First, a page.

The other night I had the opportunity to share with the architecture community some tools and recommendations on how to work remotely through a webinar hosted by the Boston Society of Architects (BSA). We were asked to participate as we’ve been incorporating remote working into our workflow for a number of years already so were fairly well prepared to transition our entire staff to remote working when the COVID-19 pandemic necessitated it.
We had initially set up a virtual private network (VPN) on our firewall to create a secure connection for people that needed flexibility to work from home when they had family obligations to attend to during the business day. When the winter of 2015 delivered back-to-back snowstorms every weekend, we increased access and encouraged more staff to connect and have productive days despite the snow-covered streets.
To ensure the security of our client’s project data, everything is stored on our network. When connecting in, the same security and virus protection software we use in the office is installed on the users’ home computer. Over the past couple weeks, we have had our staff test their home connections to ensure that if the time came to work remotely full-time, we would all be prepared. We scheduled a stress test on the system to track how much bandwidth was used to better understand any limits that could affect our productivity.
Along with the hardware testing, we started encouraging all staff to practice communicating internally with Skype for Business, even if the person was within talking distance. We selected Skype because we have about a dozen of our millennial staff who have been using it and they could help share their knowledge with others to facilitate the implementation and it had already been installed with our recent Office 365 upgrades.
Change is tough. Making major changes in how we work and the technology we use are especially tough when your staff encompasses several generations. We wanted to be cautious about making too many new moves when it is already a stressful time. Choosing platforms where staff could get help from others internally was intentional. While we have external IT support, now more than ever, it’s important to encourage supporting each other.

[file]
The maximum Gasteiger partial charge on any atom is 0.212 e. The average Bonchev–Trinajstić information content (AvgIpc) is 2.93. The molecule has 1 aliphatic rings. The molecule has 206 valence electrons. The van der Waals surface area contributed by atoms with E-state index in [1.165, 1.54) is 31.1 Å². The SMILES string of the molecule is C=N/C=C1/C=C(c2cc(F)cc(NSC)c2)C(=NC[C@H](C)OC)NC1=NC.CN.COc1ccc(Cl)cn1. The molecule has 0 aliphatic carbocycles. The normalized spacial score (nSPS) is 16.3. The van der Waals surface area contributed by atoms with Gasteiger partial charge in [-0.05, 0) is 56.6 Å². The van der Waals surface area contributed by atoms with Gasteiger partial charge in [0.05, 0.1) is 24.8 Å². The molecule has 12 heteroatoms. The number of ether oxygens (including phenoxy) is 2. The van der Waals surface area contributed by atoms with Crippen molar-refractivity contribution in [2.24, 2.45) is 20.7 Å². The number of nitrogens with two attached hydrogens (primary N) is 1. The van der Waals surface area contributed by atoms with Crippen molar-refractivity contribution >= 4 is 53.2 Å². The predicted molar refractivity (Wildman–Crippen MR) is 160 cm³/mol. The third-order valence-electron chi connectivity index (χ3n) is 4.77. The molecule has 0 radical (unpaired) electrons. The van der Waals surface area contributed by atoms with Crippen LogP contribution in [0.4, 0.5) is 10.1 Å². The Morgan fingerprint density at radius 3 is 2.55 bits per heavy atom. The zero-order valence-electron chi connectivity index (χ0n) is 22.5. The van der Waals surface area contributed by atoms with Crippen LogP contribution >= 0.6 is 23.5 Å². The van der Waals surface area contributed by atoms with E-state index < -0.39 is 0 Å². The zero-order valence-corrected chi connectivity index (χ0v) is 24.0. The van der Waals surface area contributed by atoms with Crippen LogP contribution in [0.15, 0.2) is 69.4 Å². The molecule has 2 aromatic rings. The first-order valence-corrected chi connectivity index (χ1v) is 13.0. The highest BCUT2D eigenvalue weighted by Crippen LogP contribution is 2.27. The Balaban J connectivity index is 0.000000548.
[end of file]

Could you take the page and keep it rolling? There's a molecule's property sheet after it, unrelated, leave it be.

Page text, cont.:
For the generation of staff (and clients) that prefer face-to-face connections, we increased our licenses so that video conferencing is available to anyone who wants to use it. Our internal message board has become an active place to share information on both what is working well and what has had some challenges. Where we have found gaps that needed a new format for remote working, we have started using new platforms. The underlying theme here is to be open to provide alternate solutions that support how people prefer to work and having open communication.
At the close of the webinar we were asked to share our key takeaways. We had covered lots of technical information, costs and comparisons of software and hardware, work methods, communication tools, but my takeaway was much simpler than all of that. Everyone at MP genuinely loves what they do, and we enjoy doing the work we do WITH each other. We need to reinforce these basic principles while we are working away from one another. We need to remind ourselves of the importance of this human connection. It is not just about being connected to share our work and collaborate with one another, but it is equally important to continue to share our lives with one another.
Cynthia Gibson Murphy, AIA
Associate Partner |Senior Project Manager
Architecture Firms and Remote Work’ was a virtual program hosted by the Boston Society of Architects on March 17. The free program welcomed over 375 members of the architectural community from across the country. The recording of this program is available for viewing at www.architects.org